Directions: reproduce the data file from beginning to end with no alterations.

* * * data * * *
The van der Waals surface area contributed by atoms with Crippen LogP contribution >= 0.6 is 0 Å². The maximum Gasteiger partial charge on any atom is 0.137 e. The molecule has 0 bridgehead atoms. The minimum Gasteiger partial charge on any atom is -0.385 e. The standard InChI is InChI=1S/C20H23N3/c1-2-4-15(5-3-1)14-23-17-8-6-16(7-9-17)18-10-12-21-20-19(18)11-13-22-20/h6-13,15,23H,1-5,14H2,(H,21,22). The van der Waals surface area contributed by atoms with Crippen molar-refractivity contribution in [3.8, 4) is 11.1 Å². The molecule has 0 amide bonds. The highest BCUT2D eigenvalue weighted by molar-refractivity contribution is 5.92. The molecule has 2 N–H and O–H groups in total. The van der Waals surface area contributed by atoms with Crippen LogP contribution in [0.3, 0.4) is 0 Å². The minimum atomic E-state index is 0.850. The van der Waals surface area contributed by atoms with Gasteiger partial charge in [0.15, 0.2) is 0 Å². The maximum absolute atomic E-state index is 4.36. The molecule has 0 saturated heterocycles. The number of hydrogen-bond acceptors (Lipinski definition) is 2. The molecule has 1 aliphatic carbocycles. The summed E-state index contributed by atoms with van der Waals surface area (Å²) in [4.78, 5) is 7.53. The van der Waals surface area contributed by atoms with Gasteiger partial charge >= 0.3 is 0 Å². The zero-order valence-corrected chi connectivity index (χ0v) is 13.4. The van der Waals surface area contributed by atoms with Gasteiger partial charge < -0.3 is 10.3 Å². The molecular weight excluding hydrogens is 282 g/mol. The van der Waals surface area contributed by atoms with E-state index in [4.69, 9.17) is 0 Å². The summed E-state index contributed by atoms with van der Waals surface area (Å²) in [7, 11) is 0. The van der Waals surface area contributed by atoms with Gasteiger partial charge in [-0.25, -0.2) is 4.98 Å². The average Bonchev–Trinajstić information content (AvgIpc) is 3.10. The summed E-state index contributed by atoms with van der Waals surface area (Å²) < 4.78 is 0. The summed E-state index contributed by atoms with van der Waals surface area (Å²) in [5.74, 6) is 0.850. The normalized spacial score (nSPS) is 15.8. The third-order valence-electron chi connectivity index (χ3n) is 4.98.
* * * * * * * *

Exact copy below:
The van der Waals surface area contributed by atoms with Crippen LogP contribution >= 0.6 is 0 Å². The maximum Gasteiger partial charge on any atom is 0.137 e. The molecule has 0 bridgehead atoms. The minimum Gasteiger partial charge on any atom is -0.385 e. The standard InChI is InChI=1S/C20H23N3/c1-2-4-15(5-3-1)14-23-17-8-6-16(7-9-17)18-10-12-21-20-19(18)11-13-22-20/h6-13,15,23H,1-5,14H2,(H,21,22). The van der Waals surface area contributed by atoms with Crippen molar-refractivity contribution in [3.8, 4) is 11.1 Å². The molecule has 0 amide bonds. The highest BCUT2D eigenvalue weighted by molar-refractivity contribution is 5.92. The molecule has 2 N–H and O–H groups in total. The van der Waals surface area contributed by atoms with Crippen LogP contribution in [0.3, 0.4) is 0 Å². The minimum atomic E-state index is 0.850. The van der Waals surface area contributed by atoms with Gasteiger partial charge in [0.15, 0.2) is 0 Å². The maximum absolute atomic E-state index is 4.36. The molecule has 0 saturated heterocycles. The number of hydrogen-bond acceptors (Lipinski definition) is 2. The molecule has 1 aliphatic carbocycles. The summed E-state index contributed by atoms with van der Waals surface area (Å²) in [4.78, 5) is 7.53. The van der Waals surface area contributed by atoms with Gasteiger partial charge >= 0.3 is 0 Å². The zero-order valence-corrected chi connectivity index (χ0v) is 13.4. The van der Waals surface area contributed by atoms with Gasteiger partial charge < -0.3 is 10.3 Å². The molecular weight excluding hydrogens is 282 g/mol. The van der Waals surface area contributed by atoms with E-state index in [4.69, 9.17) is 0 Å². The summed E-state index contributed by atoms with van der Waals surface area (Å²) in [7, 11) is 0. The van der Waals surface area contributed by atoms with Gasteiger partial charge in [-0.25, -0.2) is 4.98 Å². The average Bonchev–Trinajstić information content (AvgIpc) is 3.10. The summed E-state index contributed by atoms with van der Waals surface area (Å²) < 4.78 is 0. The summed E-state index contributed by atoms with van der Waals surface area (Å²) in [5.74, 6) is 0.850. The normalized spacial score (nSPS) is 15.8. The third-order valence-electron chi connectivity index (χ3n) is 4.98.